Society for Urban, National and Transnational/Global Anthropology
Oral Presentation Session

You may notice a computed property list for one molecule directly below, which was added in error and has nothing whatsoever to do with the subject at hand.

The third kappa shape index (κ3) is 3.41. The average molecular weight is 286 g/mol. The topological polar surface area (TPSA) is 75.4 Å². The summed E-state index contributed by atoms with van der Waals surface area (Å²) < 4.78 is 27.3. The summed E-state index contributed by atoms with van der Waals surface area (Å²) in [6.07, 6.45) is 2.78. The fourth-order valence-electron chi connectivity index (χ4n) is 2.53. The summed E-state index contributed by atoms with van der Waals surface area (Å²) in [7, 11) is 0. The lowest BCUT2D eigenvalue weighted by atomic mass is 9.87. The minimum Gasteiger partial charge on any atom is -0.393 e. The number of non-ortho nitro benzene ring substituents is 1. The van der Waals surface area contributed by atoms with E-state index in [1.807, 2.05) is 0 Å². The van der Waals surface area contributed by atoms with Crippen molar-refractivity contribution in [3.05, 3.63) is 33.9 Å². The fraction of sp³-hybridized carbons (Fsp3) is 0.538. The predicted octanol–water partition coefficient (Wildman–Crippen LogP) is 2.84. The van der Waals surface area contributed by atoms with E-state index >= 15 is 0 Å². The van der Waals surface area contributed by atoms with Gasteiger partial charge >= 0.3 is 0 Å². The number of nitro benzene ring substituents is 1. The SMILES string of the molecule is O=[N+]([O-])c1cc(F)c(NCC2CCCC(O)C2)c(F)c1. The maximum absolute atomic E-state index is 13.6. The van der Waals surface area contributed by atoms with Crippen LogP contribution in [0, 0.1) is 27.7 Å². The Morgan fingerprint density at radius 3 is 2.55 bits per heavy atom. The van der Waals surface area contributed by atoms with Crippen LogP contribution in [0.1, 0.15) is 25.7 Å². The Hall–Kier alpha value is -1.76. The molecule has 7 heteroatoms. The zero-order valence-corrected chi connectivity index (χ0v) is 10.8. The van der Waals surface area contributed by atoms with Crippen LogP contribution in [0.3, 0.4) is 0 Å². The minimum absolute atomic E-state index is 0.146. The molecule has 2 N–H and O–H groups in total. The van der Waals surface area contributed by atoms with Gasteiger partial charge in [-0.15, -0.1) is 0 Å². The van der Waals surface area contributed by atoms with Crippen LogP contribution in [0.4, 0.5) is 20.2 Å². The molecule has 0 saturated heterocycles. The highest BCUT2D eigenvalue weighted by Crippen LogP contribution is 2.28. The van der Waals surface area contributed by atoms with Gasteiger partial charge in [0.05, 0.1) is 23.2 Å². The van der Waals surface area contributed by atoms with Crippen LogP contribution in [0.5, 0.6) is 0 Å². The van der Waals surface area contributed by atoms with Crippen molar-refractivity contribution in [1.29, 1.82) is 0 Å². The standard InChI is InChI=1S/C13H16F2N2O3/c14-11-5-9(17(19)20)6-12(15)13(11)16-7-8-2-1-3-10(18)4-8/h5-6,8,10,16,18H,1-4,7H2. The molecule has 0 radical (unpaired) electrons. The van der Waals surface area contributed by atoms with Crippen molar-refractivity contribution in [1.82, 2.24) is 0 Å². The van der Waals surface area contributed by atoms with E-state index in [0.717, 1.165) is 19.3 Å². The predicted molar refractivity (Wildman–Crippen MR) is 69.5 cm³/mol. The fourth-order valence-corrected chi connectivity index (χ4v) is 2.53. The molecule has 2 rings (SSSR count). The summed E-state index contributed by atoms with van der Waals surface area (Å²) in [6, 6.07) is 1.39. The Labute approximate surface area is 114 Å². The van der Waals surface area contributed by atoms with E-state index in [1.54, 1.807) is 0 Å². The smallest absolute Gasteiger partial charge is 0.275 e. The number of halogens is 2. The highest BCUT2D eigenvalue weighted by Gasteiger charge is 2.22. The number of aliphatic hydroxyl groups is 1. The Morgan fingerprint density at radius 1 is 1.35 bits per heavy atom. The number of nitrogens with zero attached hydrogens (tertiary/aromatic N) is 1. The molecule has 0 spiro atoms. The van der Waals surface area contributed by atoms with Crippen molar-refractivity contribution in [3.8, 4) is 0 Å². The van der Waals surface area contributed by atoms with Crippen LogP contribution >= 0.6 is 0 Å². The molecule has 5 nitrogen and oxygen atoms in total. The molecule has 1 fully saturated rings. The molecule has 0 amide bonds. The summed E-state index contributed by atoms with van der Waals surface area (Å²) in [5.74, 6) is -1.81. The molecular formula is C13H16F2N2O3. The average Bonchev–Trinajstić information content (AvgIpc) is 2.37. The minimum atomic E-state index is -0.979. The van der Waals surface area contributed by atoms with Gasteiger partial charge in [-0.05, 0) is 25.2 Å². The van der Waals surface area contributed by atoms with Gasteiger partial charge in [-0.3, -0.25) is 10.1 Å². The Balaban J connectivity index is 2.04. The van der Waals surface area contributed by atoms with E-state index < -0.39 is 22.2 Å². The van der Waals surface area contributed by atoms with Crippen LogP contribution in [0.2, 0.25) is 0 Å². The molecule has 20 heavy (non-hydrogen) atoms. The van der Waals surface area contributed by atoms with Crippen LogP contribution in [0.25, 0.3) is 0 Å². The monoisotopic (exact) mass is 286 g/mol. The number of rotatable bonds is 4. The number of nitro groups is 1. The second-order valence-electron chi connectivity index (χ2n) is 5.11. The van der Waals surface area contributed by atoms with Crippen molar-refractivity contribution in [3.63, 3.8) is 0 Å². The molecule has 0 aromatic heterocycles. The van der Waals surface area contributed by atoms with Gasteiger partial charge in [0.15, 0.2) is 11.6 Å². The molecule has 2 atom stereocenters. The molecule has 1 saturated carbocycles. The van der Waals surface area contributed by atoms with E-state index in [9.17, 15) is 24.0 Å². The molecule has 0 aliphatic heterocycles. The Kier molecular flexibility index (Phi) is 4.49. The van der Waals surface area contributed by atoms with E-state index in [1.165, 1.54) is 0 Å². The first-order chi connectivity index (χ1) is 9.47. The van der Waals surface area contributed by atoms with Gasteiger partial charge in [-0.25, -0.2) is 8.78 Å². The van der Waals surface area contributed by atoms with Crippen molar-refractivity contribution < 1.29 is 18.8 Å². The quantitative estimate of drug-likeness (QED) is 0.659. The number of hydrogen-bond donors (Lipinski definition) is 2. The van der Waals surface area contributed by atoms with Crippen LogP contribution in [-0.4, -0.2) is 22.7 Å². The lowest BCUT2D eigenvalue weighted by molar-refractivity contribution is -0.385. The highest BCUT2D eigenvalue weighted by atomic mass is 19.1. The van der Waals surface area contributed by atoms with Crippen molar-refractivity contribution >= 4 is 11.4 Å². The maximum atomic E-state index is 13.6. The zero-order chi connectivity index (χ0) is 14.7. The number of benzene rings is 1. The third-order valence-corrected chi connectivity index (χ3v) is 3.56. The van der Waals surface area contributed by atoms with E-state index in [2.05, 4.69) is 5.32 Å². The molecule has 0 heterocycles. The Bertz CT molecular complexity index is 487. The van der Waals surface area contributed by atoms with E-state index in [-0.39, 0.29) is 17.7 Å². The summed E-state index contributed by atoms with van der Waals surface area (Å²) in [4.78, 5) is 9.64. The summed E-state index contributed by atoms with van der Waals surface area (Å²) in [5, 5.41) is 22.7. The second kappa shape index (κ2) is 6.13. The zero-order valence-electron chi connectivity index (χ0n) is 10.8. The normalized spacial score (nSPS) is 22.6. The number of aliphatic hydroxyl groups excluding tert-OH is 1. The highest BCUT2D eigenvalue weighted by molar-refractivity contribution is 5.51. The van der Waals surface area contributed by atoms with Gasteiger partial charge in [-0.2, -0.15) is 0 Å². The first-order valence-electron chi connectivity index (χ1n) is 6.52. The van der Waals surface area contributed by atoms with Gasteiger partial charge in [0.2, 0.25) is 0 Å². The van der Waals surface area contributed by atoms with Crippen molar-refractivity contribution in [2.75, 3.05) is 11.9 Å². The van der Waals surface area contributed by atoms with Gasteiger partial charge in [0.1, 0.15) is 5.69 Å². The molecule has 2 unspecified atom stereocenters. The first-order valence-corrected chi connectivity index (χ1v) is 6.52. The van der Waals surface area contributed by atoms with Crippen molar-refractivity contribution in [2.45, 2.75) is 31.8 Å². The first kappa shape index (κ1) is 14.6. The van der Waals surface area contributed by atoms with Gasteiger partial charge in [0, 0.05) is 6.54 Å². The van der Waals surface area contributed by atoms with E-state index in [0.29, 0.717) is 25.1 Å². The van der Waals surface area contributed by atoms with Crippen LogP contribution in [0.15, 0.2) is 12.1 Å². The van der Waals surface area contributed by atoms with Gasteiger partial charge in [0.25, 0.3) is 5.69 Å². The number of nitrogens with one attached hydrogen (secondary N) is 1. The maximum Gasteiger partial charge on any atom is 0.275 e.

This paper investigates the lasting impacts of globalization on migrants and their families long after their migrations have ended. In particular it explores the various projects or plans undocumented Peruvian migrants in South Korea undertook in the effort to change their lives and the value of their migrations in an unstable economic and political climate when deportations were imminent and money was scarce. I describe these plans—such as delaying deportation to pursue an education, or entering into a love affair with another foreigner in Korea—as cosmopolitan conversions, whereby migrants not only wanted to gain the skills and abilities of cosmopolitan citizenship—to "feel at home in the world” and achieve “infinite ways of being”—but also hoped to be recognized as worthy and deserving of that status by others. I discuss how developing these projects in Korea intensified the stakes around success or failure because migrants were at the convergence of other cosmopolitan conversion projects led by the state, churches and other people in transit, which resulted in migrants both transcending and becoming entangled in barriers and new identities. Yet, cosmopolitan conversion plans never truly fail simply because they are plans that are yet to be realized. By looking at these cosmopolitan projects over the course of a decade, both during the migrants’ time in Korea and after their deportations to Peru, this paper contributes ideas about how to ethnographically study the “edge of citizenship” and the life of global configurations which have come to an end.